News Feature | May 1, 2014

Condemned Water Utility To Get Second Chance?

By Sara Jerome
@sarmje

btapreg

A water system with a long history of contamination and ratepayer complaints may have a comeback in the works. 

Juniper Utility, condemned and taken over by Bend, OR, in 2002, has drawn the attention of potential buyers. 

The utility has consistently struggled, and selling it may be in the city's best interests. 

"Around 2001 the water utility service provided by Juniper Utility became wholly inadequate. Complaints describing egregious deficiencies in water pressure started to be heard. Basic necessities such as filling a bathtub or washing machine or taking a decent shower became impossible. There was not adequate water pressure to provide any fire protection," the city explained

Owning Juniper has not been easy on the city. 

"[Bend] has poured $5 million to $7 million into upgrading the Juniper system since acquiring it in 2002," the Bulletin reported.

Juniper has attracted the attention of Avion Water and Roats Water System, who appear to be potential private buyers.

"A pair of private water companies looking to peel off a piece of the Bend city water system intend to meet with residents of the affected neighborhoods later this month to discuss their proposal," the Bulletin reported.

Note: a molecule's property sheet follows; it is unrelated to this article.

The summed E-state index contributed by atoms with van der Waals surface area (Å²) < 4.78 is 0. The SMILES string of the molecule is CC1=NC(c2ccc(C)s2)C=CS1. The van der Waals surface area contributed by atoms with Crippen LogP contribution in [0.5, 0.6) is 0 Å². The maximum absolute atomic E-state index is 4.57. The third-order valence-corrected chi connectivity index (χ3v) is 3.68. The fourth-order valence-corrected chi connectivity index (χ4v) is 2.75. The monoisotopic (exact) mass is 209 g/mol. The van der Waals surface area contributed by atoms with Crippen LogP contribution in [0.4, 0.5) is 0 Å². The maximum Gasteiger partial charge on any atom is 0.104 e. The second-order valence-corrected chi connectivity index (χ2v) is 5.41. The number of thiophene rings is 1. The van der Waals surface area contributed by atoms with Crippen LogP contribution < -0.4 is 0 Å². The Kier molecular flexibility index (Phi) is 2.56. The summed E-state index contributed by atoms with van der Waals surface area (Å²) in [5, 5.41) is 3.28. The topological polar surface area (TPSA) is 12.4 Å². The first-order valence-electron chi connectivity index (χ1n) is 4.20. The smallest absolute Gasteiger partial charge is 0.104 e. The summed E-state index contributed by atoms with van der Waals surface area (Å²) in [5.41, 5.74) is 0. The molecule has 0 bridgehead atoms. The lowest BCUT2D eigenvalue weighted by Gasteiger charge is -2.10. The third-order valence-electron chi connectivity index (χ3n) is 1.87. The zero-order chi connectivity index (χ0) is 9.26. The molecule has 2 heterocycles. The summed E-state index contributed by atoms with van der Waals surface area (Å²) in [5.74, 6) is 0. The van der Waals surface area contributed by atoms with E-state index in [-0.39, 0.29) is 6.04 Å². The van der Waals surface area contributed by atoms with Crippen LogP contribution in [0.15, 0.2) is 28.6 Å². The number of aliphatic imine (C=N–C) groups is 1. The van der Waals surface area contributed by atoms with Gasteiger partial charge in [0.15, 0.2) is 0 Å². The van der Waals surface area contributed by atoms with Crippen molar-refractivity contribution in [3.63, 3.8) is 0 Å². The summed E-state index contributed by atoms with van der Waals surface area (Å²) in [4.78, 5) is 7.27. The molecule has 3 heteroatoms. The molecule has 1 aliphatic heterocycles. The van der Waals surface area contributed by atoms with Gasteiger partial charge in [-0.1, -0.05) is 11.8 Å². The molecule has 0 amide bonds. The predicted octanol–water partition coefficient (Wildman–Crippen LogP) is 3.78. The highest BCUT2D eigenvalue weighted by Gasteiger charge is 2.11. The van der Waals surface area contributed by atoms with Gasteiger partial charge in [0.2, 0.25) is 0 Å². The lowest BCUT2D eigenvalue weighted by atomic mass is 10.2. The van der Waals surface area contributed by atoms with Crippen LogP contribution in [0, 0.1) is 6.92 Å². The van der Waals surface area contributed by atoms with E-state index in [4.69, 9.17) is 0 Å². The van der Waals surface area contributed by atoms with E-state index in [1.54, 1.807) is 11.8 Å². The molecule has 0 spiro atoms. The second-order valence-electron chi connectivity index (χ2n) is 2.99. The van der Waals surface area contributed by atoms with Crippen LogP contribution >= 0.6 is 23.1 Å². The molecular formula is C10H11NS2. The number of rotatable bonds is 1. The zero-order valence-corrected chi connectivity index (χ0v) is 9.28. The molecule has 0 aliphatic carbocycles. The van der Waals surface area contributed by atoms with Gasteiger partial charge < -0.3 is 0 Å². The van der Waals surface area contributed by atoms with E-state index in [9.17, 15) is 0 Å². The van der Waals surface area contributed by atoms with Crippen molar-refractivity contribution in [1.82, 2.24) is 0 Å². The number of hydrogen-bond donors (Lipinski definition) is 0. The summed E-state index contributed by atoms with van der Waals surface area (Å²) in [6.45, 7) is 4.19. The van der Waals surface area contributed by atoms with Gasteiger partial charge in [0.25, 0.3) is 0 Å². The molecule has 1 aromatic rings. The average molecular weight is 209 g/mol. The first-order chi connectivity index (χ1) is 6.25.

Roats and Avion have different plans for the utility than the city would undertake. 

"The former Juniper system is unique within the city’s water network in that it’s actually two systems — drinkable household water drawn from wells, and low-cost irrigation water drawn from the Arnold Canal, often running in parallel pipes," the report said. 

That unique system has created problems for the city. "The city has documented six instances of cross-contamination, he said, and a few residents have claimed to have been sickened by drinking untreated water," the report said. 

The report described Juniper's unusual system: "The thin-walled plastic pipes that carry both the household water and irrigation water are indistinguishable from each other. When one pipe breaks, it can break the other pipe, he said, and untreated canal water can contaminate the water used for drinking and bathing," the report said, citing Bend City Engineer Tom Hickmann.

The buyers do not want to gut all of the original design. 

"Avion and Roats believe it is possible to preserve the irrigation system, while the city has concluded the irrigation system is a liability risk and has proposed phasing it out in 2015," the report said, citing one of the prospective buyers. 

“If things go wrong, and the city is the owner of it, people want to go after those deep pockets,” Hickmann said.

Some locals are already onboard. The Bulletin published a positive editorial about the potential buyout. 

"If the city keeps Juniper, it will need to spend more upgrading it. If the Juniper area is sold, the city can focus more on other improvements the city needs," the editorial said. 

Image credit: "grifo," Señor Zozo © 2014, used under an Attribution 2.0 Generic license: https://creativecommons.org/licenses/by/2.0/

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